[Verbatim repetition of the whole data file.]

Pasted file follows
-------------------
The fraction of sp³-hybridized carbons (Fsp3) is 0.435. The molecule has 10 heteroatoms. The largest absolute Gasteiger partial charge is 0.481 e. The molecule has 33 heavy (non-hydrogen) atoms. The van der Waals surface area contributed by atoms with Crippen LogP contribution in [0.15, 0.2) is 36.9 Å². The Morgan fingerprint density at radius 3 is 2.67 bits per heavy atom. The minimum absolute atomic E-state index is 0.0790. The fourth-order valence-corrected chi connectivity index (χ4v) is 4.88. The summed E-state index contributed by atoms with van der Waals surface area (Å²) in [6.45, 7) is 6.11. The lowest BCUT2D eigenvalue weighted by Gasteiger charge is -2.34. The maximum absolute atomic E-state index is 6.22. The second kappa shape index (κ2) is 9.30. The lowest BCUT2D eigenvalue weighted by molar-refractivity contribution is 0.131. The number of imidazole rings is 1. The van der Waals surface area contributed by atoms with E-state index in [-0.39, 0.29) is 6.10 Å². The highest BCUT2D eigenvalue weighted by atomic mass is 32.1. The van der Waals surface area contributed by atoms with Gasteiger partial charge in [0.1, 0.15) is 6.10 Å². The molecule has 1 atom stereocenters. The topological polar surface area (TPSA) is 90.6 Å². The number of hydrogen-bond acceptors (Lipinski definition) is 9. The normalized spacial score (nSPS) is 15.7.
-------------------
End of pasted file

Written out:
The fraction of sp³-hybridized carbons (Fsp3) is 0.435. The molecule has 10 heteroatoms. The largest absolute Gasteiger partial charge is 0.481 e. The molecule has 33 heavy (non-hydrogen) atoms. The van der Waals surface area contributed by atoms with Crippen LogP contribution in [0.15, 0.2) is 36.9 Å². The Morgan fingerprint density at radius 3 is 2.67 bits per heavy atom. The minimum absolute atomic E-state index is 0.0790. The fourth-order valence-corrected chi connectivity index (χ4v) is 4.88. The summed E-state index contributed by atoms with van der Waals surface area (Å²) in [6.45, 7) is 6.11. The lowest BCUT2D eigenvalue weighted by Gasteiger charge is -2.34. The maximum absolute atomic E-state index is 6.22. The second kappa shape index (κ2) is 9.30. The lowest BCUT2D eigenvalue weighted by molar-refractivity contribution is 0.131. The number of imidazole rings is 1. The van der Waals surface area contributed by atoms with E-state index in [-0.39, 0.29) is 6.10 Å². The highest BCUT2D eigenvalue weighted by atomic mass is 32.1. The van der Waals surface area contributed by atoms with Gasteiger partial charge in [0.1, 0.15) is 6.10 Å². The molecule has 1 atom stereocenters. The topological polar surface area (TPSA) is 90.6 Å². The number of hydrogen-bond acceptors (Lipinski definition) is 9. The normalized spacial score (nSPS) is 15.7.